Researchers use neural networks to discover quiet agents

People with nefarious motives almost always want to operate undetected – a Soviet-era spy working in the U.S., a terrorist planning an attack in Yemen, even a pickpocket lifting a wallet in London.

These “quiet agents” are silent entities attempting to pass unnoticed through a given environment. Accurately detecting the exact location and movement of a quiet agent by looking for the agent rarely works, but looking at the environment rather than the individual can make the invisible visible.

A person walking quietly through a park might never be heard by others, but if a flock of birds flies away as the person passes it is revealed that someone is there. Using advanced technology to analyze environments for quiet agents in real-time  – when there are no Jedi available  – could prove immensely useful for national security and military operations.

Capstone posterMaster of Science in Data Science (MSDS) students Jennifer Cruser and Court Haworth at the University of Virginia’s Data Science Institute undertook a capstone project aimed to develop a framework of concepts and software to stimulate and detect quiet agents in various environments.

Haworth and Cruser produced a simulation using Unity to place quiet agents in large, noisy environments. This created authentic data that allowed them to study how quiet agents can be found using surrounding noisy agents.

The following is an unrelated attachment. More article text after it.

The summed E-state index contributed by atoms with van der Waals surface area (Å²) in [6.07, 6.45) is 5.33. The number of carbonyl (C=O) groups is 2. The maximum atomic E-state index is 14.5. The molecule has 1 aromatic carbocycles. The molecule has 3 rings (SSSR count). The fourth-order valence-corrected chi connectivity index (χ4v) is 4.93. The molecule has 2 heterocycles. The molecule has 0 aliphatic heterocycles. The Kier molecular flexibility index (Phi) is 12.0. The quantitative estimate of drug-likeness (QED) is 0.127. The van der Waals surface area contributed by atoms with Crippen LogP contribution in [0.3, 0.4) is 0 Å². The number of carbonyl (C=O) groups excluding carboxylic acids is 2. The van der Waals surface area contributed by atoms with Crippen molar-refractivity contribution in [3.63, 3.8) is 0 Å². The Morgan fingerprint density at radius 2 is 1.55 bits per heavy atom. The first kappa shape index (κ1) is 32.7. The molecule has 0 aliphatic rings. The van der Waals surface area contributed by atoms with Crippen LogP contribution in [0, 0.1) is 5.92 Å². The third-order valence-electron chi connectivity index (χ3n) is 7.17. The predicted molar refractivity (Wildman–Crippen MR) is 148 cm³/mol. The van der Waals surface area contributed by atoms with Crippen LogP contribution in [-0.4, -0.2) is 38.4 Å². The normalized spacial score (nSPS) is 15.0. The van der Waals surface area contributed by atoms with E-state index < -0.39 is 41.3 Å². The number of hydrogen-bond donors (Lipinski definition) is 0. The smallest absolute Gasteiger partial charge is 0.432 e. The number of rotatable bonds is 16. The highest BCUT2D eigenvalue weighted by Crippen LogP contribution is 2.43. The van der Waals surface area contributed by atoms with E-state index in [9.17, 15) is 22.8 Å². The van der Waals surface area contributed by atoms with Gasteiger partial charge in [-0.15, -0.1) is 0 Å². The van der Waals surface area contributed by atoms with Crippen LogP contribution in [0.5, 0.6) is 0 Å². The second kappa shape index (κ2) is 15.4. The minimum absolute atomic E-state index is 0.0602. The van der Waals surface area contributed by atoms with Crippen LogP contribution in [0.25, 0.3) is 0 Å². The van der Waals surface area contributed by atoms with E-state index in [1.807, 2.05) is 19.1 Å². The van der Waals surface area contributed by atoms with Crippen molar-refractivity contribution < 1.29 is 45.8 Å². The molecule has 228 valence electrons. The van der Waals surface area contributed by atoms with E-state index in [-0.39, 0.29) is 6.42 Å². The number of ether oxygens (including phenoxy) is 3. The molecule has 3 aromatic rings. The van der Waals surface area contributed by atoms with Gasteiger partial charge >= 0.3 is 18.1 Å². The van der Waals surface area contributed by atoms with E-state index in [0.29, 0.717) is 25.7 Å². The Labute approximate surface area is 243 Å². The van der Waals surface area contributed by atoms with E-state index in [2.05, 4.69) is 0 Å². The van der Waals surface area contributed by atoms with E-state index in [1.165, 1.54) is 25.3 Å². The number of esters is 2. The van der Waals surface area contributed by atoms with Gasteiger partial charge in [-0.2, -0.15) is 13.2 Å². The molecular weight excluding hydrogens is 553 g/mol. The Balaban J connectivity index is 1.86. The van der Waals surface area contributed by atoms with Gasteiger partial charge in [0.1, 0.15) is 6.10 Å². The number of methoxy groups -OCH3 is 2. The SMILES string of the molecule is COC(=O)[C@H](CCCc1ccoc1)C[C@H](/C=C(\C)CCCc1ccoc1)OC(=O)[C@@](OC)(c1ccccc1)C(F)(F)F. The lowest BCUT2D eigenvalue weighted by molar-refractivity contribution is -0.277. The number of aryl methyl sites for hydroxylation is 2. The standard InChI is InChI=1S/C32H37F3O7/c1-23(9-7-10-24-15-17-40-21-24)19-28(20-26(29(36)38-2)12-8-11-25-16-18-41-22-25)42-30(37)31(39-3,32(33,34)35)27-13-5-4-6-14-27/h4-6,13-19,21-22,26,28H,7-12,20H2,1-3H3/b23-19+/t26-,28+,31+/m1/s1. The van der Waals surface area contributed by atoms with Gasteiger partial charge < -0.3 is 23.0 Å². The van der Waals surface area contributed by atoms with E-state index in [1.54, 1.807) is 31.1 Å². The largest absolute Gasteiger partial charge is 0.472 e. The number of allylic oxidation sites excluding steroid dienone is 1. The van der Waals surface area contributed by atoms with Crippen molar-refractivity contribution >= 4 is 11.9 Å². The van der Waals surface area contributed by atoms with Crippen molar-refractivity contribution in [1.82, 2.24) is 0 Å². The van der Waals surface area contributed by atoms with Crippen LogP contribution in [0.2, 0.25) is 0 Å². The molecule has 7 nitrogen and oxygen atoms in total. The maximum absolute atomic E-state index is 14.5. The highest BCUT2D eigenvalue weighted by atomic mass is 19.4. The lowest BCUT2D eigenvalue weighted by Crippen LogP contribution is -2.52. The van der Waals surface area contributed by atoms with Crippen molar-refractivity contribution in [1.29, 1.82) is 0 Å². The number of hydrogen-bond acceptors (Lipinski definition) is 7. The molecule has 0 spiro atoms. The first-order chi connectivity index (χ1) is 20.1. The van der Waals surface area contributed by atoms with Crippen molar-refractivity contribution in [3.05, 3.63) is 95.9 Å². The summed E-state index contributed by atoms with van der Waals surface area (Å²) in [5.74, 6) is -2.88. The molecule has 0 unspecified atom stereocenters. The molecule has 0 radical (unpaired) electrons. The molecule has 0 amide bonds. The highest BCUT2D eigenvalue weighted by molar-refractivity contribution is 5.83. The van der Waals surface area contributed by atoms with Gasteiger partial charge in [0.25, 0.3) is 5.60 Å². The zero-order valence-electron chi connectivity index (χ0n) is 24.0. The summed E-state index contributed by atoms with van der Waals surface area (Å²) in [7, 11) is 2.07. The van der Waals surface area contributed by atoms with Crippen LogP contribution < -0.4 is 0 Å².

As a theoretical problem, a major project constraint was the absence of data provided by the capstone project client. The researchers therefore developed a simulation to produce data. They set up a virtual room laid out in a grid and evenly distributed microphones throughout the environment. They placed people – the noisy agents – throughout the room as well. During the stimulation, a quiet agent moved around the space and gave the researchers a realistic model for an environment with noisy and quiet agents.

The researchers then placed the data points into different matrices. Cruser and Haworth then fed these matrices into a five-layer Artificial Neural Network (ANN) designed as a Multi-layer Perceptron classifier from the scikit learn library in Python. This ANN used a stochastic gradient-based optimizer called Adam, which was chosen as it performs well in training time and validation score on large datasets. These choices make the framework conducive to an increase in scale. Once the ANN has been trained on a subset of the matrices, it makes predictions on a test set.

This completed proof-of-concept provides a configurable simulation that can be adapted to known spaces for surveillance. The research team was able to detect the quiet agent with a satisfactory level of accuracy and deliver a data product easily understood by the human eye.

J. Cruser, C. Haworth, P. Alonzi, and R. Alvarado. "Quiet agent detection through simulation and classification." 2018 Systems and Information Engineering Design Symposium, Charlottesville, VA, 2018.


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